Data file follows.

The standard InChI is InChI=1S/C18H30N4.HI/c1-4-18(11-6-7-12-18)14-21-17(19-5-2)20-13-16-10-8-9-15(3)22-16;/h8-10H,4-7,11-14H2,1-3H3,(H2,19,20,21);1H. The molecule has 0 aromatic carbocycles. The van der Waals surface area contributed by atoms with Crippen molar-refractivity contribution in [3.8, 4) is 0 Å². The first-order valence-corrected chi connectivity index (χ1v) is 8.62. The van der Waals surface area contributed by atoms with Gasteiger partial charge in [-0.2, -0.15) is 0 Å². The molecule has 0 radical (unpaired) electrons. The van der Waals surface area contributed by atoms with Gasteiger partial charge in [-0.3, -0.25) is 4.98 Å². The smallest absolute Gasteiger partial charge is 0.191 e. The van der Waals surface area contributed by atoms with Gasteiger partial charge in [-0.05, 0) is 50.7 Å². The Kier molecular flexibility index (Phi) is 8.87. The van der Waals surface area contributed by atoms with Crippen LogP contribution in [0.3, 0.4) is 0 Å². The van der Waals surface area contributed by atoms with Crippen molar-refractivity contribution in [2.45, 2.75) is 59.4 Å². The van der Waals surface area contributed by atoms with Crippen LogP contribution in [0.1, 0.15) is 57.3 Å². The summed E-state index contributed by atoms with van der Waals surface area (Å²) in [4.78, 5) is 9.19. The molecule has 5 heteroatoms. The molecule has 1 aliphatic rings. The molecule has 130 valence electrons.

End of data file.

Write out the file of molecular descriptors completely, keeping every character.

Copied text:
The standard InChI is InChI=1S/C18H30N4.HI/c1-4-18(11-6-7-12-18)14-21-17(19-5-2)20-13-16-10-8-9-15(3)22-16;/h8-10H,4-7,11-14H2,1-3H3,(H2,19,20,21);1H. The molecule has 0 aromatic carbocycles. The van der Waals surface area contributed by atoms with Crippen molar-refractivity contribution in [3.8, 4) is 0 Å². The first-order valence-corrected chi connectivity index (χ1v) is 8.62. The van der Waals surface area contributed by atoms with Gasteiger partial charge in [-0.2, -0.15) is 0 Å². The molecule has 0 radical (unpaired) electrons. The van der Waals surface area contributed by atoms with Gasteiger partial charge in [-0.3, -0.25) is 4.98 Å². The smallest absolute Gasteiger partial charge is 0.191 e. The van der Waals surface area contributed by atoms with Gasteiger partial charge in [-0.05, 0) is 50.7 Å². The Kier molecular flexibility index (Phi) is 8.87. The van der Waals surface area contributed by atoms with Crippen LogP contribution in [0.3, 0.4) is 0 Å². The van der Waals surface area contributed by atoms with Crippen molar-refractivity contribution in [2.45, 2.75) is 59.4 Å². The van der Waals surface area contributed by atoms with Crippen LogP contribution in [0.1, 0.15) is 57.3 Å². The summed E-state index contributed by atoms with van der Waals surface area (Å²) in [4.78, 5) is 9.19. The molecule has 5 heteroatoms. The molecule has 1 aliphatic rings. The molecule has 130 valence electrons.